Chapter 18. Looking at Things in Full: Full-Text Search
Full-Text Search is an area of significant architectural change in SQL Server 2008. While the core use and functionality hasn't changed all that much, the full-text features are far more integrated into the core of SQL Server as of this release. If you feel you are already familiar with full-text and are ready to skip this chapter, I would encourage you to at least browse the architectural changes and consider their ramifications on things like backup and recovery as well as expanded query result support.
Using plain old T-SQL (without full-text functionality), our options for querying text information are somewhat limited. Indeed, we have only a couple of options:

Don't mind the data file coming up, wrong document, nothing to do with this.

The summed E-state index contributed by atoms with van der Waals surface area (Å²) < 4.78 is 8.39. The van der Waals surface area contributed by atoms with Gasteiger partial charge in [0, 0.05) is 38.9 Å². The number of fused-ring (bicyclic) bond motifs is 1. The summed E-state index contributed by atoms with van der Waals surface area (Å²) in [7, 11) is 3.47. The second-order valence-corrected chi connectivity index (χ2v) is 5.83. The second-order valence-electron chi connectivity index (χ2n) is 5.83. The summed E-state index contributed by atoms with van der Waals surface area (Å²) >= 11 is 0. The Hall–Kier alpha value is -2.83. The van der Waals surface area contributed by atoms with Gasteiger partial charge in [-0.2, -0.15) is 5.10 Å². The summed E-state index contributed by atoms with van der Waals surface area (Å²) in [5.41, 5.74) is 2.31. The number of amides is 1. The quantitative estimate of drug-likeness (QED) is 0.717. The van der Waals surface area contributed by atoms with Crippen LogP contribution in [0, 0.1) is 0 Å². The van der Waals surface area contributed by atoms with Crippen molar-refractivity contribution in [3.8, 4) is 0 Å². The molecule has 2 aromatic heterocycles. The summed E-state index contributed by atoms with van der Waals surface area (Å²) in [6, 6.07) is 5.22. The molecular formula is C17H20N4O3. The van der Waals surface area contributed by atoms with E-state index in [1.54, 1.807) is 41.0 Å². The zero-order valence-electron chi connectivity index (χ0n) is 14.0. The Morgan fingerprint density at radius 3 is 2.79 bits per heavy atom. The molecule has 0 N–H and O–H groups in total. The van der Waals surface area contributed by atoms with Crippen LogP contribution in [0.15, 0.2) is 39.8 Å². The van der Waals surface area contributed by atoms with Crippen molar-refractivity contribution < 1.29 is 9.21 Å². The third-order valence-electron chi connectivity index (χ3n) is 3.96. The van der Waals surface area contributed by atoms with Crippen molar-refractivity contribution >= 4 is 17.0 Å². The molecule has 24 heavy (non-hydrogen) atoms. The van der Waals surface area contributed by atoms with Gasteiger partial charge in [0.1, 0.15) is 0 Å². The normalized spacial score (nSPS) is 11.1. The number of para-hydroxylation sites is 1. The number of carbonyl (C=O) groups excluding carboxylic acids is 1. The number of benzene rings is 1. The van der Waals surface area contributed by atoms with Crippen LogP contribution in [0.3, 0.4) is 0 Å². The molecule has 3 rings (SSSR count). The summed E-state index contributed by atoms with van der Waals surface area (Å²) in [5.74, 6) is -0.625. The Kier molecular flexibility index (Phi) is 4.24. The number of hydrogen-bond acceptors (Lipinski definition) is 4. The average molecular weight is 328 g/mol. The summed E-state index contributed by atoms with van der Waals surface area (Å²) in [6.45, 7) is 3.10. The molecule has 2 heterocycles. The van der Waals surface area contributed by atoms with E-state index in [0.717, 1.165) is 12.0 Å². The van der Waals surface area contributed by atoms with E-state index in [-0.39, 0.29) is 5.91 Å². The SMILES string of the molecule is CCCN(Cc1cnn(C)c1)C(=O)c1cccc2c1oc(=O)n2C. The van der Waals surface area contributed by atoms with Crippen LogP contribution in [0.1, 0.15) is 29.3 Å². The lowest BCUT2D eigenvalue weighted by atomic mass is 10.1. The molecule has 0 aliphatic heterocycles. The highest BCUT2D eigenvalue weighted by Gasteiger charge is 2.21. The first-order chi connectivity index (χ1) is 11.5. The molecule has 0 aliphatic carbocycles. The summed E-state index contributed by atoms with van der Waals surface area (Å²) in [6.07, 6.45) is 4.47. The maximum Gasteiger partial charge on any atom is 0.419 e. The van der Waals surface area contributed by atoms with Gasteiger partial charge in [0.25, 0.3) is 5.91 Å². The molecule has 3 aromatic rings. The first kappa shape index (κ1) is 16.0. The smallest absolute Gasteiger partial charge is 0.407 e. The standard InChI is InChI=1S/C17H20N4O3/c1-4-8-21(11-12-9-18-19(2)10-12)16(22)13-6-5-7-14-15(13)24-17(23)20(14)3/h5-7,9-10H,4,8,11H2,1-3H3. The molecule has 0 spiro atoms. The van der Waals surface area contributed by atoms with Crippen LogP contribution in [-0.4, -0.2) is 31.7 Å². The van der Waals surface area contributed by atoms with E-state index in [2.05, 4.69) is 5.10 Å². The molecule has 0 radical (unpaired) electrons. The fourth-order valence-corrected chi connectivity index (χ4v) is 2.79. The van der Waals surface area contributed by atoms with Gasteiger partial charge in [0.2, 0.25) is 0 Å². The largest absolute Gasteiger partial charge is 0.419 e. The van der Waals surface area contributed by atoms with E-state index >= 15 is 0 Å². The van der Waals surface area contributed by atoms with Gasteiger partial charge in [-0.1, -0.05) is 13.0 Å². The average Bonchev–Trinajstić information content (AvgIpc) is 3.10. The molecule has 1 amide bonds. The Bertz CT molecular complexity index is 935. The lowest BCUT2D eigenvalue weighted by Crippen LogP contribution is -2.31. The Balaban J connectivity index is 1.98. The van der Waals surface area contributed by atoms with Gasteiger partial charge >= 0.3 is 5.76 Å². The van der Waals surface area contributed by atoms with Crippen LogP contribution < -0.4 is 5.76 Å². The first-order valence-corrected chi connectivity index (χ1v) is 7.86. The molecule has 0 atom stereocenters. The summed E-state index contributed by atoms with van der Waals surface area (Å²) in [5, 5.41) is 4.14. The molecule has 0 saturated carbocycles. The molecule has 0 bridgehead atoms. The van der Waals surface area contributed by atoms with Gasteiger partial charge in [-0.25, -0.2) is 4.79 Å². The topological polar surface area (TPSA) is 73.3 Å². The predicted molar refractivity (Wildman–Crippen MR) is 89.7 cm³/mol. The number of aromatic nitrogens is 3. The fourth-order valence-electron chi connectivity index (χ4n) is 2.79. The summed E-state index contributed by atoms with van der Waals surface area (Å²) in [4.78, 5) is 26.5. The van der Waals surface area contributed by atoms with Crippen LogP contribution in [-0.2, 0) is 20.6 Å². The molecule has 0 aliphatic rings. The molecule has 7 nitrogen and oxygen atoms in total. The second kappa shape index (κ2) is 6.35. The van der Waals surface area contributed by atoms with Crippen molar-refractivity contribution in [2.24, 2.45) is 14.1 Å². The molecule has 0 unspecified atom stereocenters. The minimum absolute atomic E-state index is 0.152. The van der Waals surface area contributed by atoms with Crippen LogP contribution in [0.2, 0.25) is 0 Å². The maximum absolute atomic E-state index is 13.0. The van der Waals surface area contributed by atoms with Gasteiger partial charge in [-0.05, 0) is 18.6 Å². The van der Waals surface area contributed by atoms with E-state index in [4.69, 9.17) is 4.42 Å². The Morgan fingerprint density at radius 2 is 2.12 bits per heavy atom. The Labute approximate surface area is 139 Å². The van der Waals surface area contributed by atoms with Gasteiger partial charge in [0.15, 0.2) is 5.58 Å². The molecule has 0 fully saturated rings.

LIKEclause. This is generally woefully inefficient, and is not able to utilize any kind of index structure unless your search pattern starts with an explicit value. If the search starts with a wildcard (say "%" or "_"), then SQL Server wouldn't know which spot in the index to begin with — any indexes become worthless.
Use some other form of pattern matching, such as
CHARINDEX. These are generally even more inefficient, but can allow us to do things that
With Full-Text Search, however, we gain the ability to index the contents of the text — essentially keeping a word list that lets us know what words we can find and in what rows. In addition, we are not limited to just pattern-matching algorithms. We can search for the inflected forms ...